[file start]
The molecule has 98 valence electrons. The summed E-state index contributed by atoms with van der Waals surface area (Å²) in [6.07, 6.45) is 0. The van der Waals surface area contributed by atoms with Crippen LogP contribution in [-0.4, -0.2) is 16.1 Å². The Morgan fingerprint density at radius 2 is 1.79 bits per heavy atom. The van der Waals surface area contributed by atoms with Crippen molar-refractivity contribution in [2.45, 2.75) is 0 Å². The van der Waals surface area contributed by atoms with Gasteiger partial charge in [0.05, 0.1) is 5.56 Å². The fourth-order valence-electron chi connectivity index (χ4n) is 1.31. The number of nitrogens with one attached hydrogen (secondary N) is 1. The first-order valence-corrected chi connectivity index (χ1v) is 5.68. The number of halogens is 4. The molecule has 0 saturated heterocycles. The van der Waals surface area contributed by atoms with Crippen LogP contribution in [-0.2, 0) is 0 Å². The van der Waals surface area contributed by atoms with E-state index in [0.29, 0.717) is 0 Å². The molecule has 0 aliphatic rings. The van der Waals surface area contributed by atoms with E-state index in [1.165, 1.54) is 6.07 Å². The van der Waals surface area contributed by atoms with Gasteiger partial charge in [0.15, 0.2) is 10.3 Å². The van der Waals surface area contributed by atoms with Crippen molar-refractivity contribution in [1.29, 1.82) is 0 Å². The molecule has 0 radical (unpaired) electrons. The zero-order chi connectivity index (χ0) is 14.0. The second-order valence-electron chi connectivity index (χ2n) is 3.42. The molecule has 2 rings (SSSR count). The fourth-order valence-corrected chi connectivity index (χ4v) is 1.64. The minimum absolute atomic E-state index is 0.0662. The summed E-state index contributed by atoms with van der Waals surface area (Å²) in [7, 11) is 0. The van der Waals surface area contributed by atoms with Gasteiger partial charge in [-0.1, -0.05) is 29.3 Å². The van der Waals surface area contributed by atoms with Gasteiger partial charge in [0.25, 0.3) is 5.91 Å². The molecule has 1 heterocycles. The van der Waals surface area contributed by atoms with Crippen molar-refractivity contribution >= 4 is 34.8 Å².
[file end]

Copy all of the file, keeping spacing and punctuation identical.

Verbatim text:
The molecule has 98 valence electrons. The summed E-state index contributed by atoms with van der Waals surface area (Å²) in [6.07, 6.45) is 0. The van der Waals surface area contributed by atoms with Crippen LogP contribution in [-0.4, -0.2) is 16.1 Å². The Morgan fingerprint density at radius 2 is 1.79 bits per heavy atom. The van der Waals surface area contributed by atoms with Crippen molar-refractivity contribution in [2.45, 2.75) is 0 Å². The van der Waals surface area contributed by atoms with Gasteiger partial charge in [0.05, 0.1) is 5.56 Å². The fourth-order valence-electron chi connectivity index (χ4n) is 1.31. The number of nitrogens with one attached hydrogen (secondary N) is 1. The first-order valence-corrected chi connectivity index (χ1v) is 5.68. The number of halogens is 4. The molecule has 0 saturated heterocycles. The van der Waals surface area contributed by atoms with Crippen LogP contribution in [-0.2, 0) is 0 Å². The van der Waals surface area contributed by atoms with E-state index in [0.29, 0.717) is 0 Å². The molecule has 0 aliphatic rings. The van der Waals surface area contributed by atoms with E-state index in [1.165, 1.54) is 6.07 Å². The van der Waals surface area contributed by atoms with Gasteiger partial charge in [0.15, 0.2) is 10.3 Å². The van der Waals surface area contributed by atoms with Crippen molar-refractivity contribution in [1.29, 1.82) is 0 Å². The molecule has 0 radical (unpaired) electrons. The zero-order chi connectivity index (χ0) is 14.0. The second-order valence-electron chi connectivity index (χ2n) is 3.42. The molecule has 2 rings (SSSR count). The fourth-order valence-corrected chi connectivity index (χ4v) is 1.64. The minimum absolute atomic E-state index is 0.0662. The summed E-state index contributed by atoms with van der Waals surface area (Å²) in [7, 11) is 0. The van der Waals surface area contributed by atoms with Gasteiger partial charge in [-0.1, -0.05) is 29.3 Å². The van der Waals surface area contributed by atoms with Gasteiger partial charge in [0.25, 0.3) is 5.91 Å². The molecule has 1 heterocycles. The van der Waals surface area contributed by atoms with Crippen molar-refractivity contribution >= 4 is 34.8 Å².